“Going to school” for students attending an online school like IVLA is a very different experience from that of an older family member or friend of the family. Yet including the older generation in your student’s education can be beneficial (and fun!) for all involved. Here are a few ideas to get started.
Do you have a distant relative or family friend that would enjoy getting letters and has time to reply? Assign your student to write a letter to an elderly friend once a month. Make sure she asks one or two questions and wait for the response in the reply. A quick phone call from you to explain the assignment might be helpful.
If you are enriching your online learning with a field trip, consider inviting an older friend to go along with you and the kids. Going somewhere together gives you an opportunity to talk together and get to know one another better. This enables your student to become more comfortable with the older generation.
If your student is a blogger like mine, share her website with a trustworthy friend or two and invite them to reply on the blog posts. It’s similar to the letter writing, but the technological twist.
Our IVLA English Language Arts curriculum has many wonderful poems. Pick one for your student to memorize. If poetry isn’t their thing, find a song or a fun list of facts to memorize. Reciting these wonderful chunks of information would be fascinating to the older ones in our lives. They might even have something memorized to share, too. Host a Poetry Tea Party, or something similar, and invite an older friend to join you. While sharing snacks, you can recite your poetry, rattle off your long list of presidents or prepositions.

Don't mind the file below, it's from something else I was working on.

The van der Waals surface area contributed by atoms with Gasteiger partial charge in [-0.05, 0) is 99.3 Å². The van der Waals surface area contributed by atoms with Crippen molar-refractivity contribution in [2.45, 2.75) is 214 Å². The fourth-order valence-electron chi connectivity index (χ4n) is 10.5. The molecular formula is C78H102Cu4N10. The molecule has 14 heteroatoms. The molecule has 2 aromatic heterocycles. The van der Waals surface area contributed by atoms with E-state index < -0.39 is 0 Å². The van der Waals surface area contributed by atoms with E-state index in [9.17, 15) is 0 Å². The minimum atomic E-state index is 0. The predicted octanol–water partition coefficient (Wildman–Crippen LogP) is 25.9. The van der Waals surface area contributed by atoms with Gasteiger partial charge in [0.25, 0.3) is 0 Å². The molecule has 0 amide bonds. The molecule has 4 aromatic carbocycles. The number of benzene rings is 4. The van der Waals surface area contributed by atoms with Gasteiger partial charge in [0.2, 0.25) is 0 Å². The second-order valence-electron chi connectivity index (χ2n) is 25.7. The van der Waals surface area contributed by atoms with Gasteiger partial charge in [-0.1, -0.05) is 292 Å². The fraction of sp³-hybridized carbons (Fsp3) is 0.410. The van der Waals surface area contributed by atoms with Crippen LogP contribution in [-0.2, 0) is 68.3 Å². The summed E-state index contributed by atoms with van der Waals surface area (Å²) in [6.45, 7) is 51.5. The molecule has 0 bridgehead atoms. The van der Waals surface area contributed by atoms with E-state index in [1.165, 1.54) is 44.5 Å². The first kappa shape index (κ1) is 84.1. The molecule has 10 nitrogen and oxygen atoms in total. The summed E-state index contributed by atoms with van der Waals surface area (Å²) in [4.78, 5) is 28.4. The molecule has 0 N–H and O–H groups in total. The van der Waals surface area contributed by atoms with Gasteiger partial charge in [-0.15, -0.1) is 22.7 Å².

Do you feel like you are swimming in cute paintings, drawings, clay creations? Pick a few and share them with an older friend. Older relatives seem to especially like getting cute art in the mail. You kill two birds with one stone with this one—you get to declutter your craft displays and the recipient finds joy in your child’s art. WIN! WIN!
Whether the information is informally archived or simply enjoyed during the interview, those older than us have so many experiences to share. Help your student develop a good list of questions and ask your older friend, whether a relative or not, if they would enjoy being interviewed. You and your child will learn much from the older generation. If the interview goes well, perhaps more interviews can take place in the future. Be sure your student writes a thank you note afterwards, and maybe even slips in a piece of art!
At IVLA, we hope our students grow to be contributors to the world around them. Gleaning wisdom from the older generation can be an important part of that process. Though the older generation is all around us, sometimes they are hard to see. They have so much to teach to us and our kids. Keep your eyes open for someone nearby that could enjoy some company or someone far away that would love some fun mail. Your student’s learning will be richer for the effort!